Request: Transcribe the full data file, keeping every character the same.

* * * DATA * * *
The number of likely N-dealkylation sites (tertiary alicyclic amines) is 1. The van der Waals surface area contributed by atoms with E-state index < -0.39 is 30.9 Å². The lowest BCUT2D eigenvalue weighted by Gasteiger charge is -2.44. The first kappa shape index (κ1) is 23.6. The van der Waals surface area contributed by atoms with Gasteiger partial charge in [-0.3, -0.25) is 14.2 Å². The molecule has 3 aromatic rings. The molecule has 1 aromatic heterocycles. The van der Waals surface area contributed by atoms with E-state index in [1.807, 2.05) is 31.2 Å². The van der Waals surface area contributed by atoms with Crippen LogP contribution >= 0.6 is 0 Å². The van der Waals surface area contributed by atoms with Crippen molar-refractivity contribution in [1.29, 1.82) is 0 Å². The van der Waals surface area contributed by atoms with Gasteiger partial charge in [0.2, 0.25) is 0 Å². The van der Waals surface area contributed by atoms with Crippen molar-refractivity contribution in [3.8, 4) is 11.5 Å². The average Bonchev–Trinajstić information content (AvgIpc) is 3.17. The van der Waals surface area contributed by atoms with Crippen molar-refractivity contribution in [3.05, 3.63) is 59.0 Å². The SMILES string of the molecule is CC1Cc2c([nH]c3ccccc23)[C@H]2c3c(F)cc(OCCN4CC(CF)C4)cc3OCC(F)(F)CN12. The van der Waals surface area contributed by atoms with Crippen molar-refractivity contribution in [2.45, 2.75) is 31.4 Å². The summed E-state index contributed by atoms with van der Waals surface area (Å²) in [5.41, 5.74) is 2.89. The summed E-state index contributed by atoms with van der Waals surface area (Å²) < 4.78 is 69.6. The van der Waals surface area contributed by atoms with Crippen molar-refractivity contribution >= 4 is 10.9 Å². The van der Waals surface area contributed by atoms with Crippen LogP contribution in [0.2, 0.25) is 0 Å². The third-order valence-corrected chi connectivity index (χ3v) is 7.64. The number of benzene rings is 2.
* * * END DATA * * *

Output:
The number of likely N-dealkylation sites (tertiary alicyclic amines) is 1. The van der Waals surface area contributed by atoms with E-state index < -0.39 is 30.9 Å². The lowest BCUT2D eigenvalue weighted by Gasteiger charge is -2.44. The first kappa shape index (κ1) is 23.6. The van der Waals surface area contributed by atoms with Gasteiger partial charge in [-0.3, -0.25) is 14.2 Å². The molecule has 3 aromatic rings. The molecule has 1 aromatic heterocycles. The van der Waals surface area contributed by atoms with E-state index in [1.807, 2.05) is 31.2 Å². The van der Waals surface area contributed by atoms with Crippen LogP contribution >= 0.6 is 0 Å². The van der Waals surface area contributed by atoms with Crippen molar-refractivity contribution in [1.29, 1.82) is 0 Å². The van der Waals surface area contributed by atoms with Gasteiger partial charge in [0.2, 0.25) is 0 Å². The van der Waals surface area contributed by atoms with Crippen molar-refractivity contribution in [3.8, 4) is 11.5 Å². The average Bonchev–Trinajstić information content (AvgIpc) is 3.17. The van der Waals surface area contributed by atoms with Crippen molar-refractivity contribution in [3.05, 3.63) is 59.0 Å². The SMILES string of the molecule is CC1Cc2c([nH]c3ccccc23)[C@H]2c3c(F)cc(OCCN4CC(CF)C4)cc3OCC(F)(F)CN12. The van der Waals surface area contributed by atoms with Crippen molar-refractivity contribution in [2.45, 2.75) is 31.4 Å². The summed E-state index contributed by atoms with van der Waals surface area (Å²) in [5.41, 5.74) is 2.89. The summed E-state index contributed by atoms with van der Waals surface area (Å²) < 4.78 is 69.6. The van der Waals surface area contributed by atoms with Crippen molar-refractivity contribution >= 4 is 10.9 Å². The van der Waals surface area contributed by atoms with Crippen LogP contribution in [0.2, 0.25) is 0 Å². The third-order valence-corrected chi connectivity index (χ3v) is 7.64. The number of benzene rings is 2.